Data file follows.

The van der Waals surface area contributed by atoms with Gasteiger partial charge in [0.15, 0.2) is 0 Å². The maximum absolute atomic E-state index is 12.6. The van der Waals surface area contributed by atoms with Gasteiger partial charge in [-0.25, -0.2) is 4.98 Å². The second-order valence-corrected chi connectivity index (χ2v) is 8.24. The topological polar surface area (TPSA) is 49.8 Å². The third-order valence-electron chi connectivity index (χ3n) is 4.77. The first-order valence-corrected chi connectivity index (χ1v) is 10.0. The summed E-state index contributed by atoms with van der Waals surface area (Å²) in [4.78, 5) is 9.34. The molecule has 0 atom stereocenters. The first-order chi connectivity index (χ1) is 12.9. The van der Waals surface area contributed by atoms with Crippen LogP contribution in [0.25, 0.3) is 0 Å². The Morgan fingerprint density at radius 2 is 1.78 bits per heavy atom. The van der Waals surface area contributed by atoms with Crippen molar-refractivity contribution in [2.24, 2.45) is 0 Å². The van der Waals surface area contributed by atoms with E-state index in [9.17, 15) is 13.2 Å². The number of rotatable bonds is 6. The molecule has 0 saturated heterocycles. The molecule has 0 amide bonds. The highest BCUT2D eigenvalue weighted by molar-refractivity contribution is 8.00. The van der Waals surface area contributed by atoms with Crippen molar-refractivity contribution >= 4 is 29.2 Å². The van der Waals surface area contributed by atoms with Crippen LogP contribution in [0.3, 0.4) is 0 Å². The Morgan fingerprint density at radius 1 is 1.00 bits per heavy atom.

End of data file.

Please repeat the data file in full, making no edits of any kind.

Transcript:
The van der Waals surface area contributed by atoms with Gasteiger partial charge in [0.15, 0.2) is 0 Å². The maximum absolute atomic E-state index is 12.6. The van der Waals surface area contributed by atoms with Gasteiger partial charge in [-0.25, -0.2) is 4.98 Å². The second-order valence-corrected chi connectivity index (χ2v) is 8.24. The topological polar surface area (TPSA) is 49.8 Å². The third-order valence-electron chi connectivity index (χ3n) is 4.77. The first-order valence-corrected chi connectivity index (χ1v) is 10.0. The summed E-state index contributed by atoms with van der Waals surface area (Å²) in [4.78, 5) is 9.34. The molecule has 0 atom stereocenters. The first-order chi connectivity index (χ1) is 12.9. The van der Waals surface area contributed by atoms with Crippen LogP contribution in [0.25, 0.3) is 0 Å². The Morgan fingerprint density at radius 2 is 1.78 bits per heavy atom. The van der Waals surface area contributed by atoms with Crippen molar-refractivity contribution in [2.24, 2.45) is 0 Å². The van der Waals surface area contributed by atoms with E-state index in [9.17, 15) is 13.2 Å². The number of rotatable bonds is 6. The molecule has 0 saturated heterocycles. The molecule has 0 amide bonds. The highest BCUT2D eigenvalue weighted by molar-refractivity contribution is 8.00. The van der Waals surface area contributed by atoms with Crippen molar-refractivity contribution >= 4 is 29.2 Å². The van der Waals surface area contributed by atoms with Crippen LogP contribution in [0.3, 0.4) is 0 Å². The Morgan fingerprint density at radius 1 is 1.00 bits per heavy atom.